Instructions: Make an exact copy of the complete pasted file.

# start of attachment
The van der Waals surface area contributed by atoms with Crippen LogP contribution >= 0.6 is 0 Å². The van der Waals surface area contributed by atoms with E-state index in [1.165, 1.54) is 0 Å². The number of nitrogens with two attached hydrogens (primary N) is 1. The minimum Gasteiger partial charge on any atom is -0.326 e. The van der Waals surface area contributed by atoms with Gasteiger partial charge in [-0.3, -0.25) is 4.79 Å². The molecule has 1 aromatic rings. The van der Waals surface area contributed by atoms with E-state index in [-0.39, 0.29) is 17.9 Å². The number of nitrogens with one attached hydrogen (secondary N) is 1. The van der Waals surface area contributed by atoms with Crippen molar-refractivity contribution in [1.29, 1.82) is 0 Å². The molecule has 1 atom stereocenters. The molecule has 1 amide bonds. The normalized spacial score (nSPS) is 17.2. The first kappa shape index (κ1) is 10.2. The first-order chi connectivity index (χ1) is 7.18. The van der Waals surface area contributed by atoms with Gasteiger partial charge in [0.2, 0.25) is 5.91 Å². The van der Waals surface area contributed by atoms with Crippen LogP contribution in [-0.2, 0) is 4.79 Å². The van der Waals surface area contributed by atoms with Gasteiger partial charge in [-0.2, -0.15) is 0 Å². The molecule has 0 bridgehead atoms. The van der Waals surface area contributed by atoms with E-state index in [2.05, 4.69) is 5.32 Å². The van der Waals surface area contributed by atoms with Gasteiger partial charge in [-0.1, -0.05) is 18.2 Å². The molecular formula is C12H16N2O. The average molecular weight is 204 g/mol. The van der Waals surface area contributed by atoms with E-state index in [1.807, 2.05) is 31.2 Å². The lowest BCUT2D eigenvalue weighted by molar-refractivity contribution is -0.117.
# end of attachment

The van der Waals surface area contributed by atoms with Crippen LogP contribution >= 0.6 is 0 Å². The van der Waals surface area contributed by atoms with E-state index in [1.165, 1.54) is 0 Å². The number of nitrogens with two attached hydrogens (primary N) is 1. The minimum Gasteiger partial charge on any atom is -0.326 e. The van der Waals surface area contributed by atoms with Gasteiger partial charge in [-0.3, -0.25) is 4.79 Å². The molecule has 1 aromatic rings. The van der Waals surface area contributed by atoms with E-state index in [-0.39, 0.29) is 17.9 Å². The number of nitrogens with one attached hydrogen (secondary N) is 1. The van der Waals surface area contributed by atoms with Crippen molar-refractivity contribution in [1.29, 1.82) is 0 Å². The molecule has 1 atom stereocenters. The molecule has 1 amide bonds. The normalized spacial score (nSPS) is 17.2. The first kappa shape index (κ1) is 10.2. The first-order chi connectivity index (χ1) is 7.18. The van der Waals surface area contributed by atoms with Gasteiger partial charge in [0.2, 0.25) is 5.91 Å². The van der Waals surface area contributed by atoms with Crippen LogP contribution in [-0.2, 0) is 4.79 Å². The van der Waals surface area contributed by atoms with Gasteiger partial charge in [-0.2, -0.15) is 0 Å². The molecule has 0 bridgehead atoms. The van der Waals surface area contributed by atoms with E-state index in [2.05, 4.69) is 5.32 Å². The van der Waals surface area contributed by atoms with Gasteiger partial charge in [-0.1, -0.05) is 18.2 Å². The molecular formula is C12H16N2O. The average molecular weight is 204 g/mol. The van der Waals surface area contributed by atoms with E-state index in [1.807, 2.05) is 31.2 Å². The lowest BCUT2D eigenvalue weighted by molar-refractivity contribution is -0.117.